Know Thyself, an eagerness as fresh as a refined aphorism is a phrase in widespread acceptance by the time of Plato and Socrates. It is as relevant today as it has ever been since it could be suggested that without such knowledge of ourselves, we can never become part of a balanced, productive, and creative member of society.
Humanity itself is divided and torn apart by poverty, conflict, and fear, and these things are, in turn, powered by ignorance, prejudice, greed, and avarice. It sometimes seems that self-awareness and hence personal response and responsibility is overwhelmed by the louder and more urgent voices of the various factions within our society
Perhaps if we can acknowledge that “people” and “groups” can be stupid and self-serving, then we can also recognize that individuals can be smart and generous. Hence the notion that to change the world, we need to change ourselves since, in truth, we can only take responsibility for our thoughts, attitudes, and behaviors. So how can we get started as well as develop our introspective awareness? Here’s a five-step system you might like to consider.
1) Keep a journal.
Maintaining a personal, reflective journal helps you track your thoughts, actions, and experiences. Such a journal is more than a “Dear Diary” effort – much more.
Record not only events but your thoughts, feelings, and reactions to them. Make a note of spurious ideas that occur to you; note words and phrases that catch your attention.
Find ways to summaries the things in your journal. For example, when you review what you have written, ask yourself if there is a theme, a key idea, a repeating word or phrase; a color; a song, or a fragrance?
To start with, keeping day-by-day records like these may seem too much of a challenge when you start. To begin with, you could choose to note your reflections every two or three days.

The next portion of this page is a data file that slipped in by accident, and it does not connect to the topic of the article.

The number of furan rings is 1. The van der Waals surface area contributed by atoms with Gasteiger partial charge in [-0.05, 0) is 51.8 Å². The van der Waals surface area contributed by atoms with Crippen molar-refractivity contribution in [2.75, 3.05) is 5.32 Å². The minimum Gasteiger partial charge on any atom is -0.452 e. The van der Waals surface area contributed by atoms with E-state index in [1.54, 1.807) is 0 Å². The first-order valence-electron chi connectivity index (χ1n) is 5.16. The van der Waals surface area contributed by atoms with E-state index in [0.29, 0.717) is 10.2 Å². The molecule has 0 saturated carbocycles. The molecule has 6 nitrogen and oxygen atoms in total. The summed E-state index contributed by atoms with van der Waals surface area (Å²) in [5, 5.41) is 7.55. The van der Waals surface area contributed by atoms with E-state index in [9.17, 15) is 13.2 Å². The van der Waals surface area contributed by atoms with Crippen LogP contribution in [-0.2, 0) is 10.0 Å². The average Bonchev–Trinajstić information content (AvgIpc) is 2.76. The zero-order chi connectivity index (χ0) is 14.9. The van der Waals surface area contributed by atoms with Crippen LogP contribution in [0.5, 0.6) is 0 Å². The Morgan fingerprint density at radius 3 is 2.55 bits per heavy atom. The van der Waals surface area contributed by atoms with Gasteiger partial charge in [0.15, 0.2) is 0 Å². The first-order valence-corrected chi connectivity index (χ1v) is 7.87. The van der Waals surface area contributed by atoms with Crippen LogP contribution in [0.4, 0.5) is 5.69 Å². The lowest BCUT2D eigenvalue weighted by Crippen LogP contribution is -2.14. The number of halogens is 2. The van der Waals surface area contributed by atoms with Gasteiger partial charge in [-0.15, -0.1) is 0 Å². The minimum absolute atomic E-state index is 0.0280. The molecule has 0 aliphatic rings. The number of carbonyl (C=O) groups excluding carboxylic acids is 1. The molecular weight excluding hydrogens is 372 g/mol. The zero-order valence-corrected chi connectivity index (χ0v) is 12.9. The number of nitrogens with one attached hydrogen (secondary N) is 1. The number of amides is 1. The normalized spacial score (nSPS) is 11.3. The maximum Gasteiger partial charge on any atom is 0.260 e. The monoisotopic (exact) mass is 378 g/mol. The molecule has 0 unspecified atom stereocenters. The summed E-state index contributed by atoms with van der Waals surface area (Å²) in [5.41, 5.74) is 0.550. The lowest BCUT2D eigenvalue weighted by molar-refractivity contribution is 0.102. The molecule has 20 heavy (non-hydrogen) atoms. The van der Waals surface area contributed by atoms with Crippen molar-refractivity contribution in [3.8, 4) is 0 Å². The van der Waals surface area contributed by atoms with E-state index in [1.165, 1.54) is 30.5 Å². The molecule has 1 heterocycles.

What is essential is that perhaps once a month, you need to read what you have written during that month and then make some thoughtful comments about them as a whole.
This journal could also contain references to songs, poems, films and other things that ‘touched’ or ‘inspired’ you,
2) Engage in regular Mindfulness Practice
Mindfulness has grown a portion of a buzz-word in up-to-date years with lectures, courses, and parts remaining heard on the internet. You could, of direction, take one of those classes or access connected literature. However, in essence, ‘mindfulness’ is effortless – it is merely about ‘paying attention’ or ‘being present.’
In Mindfulness practice, the idea is to learn how to bring your attention and awareness to what is happening ‘within’ yourself.
You can start by paying attention to your breathing. Note the way the air passes through each of your nostrils, how it fills your lungs. Pay attention to what happens when you breathe – how does your body react to each in-breath and each out-breath?
From such simple beginnings, you can learn to move your attention to any part of your body. In Mindfulness terms, this is called a Body Scan.
Place your attention on your feet, calf’s, thighs, fingers, and so on in turn.
The more you practice, the more focused and specific this Body Scan can be.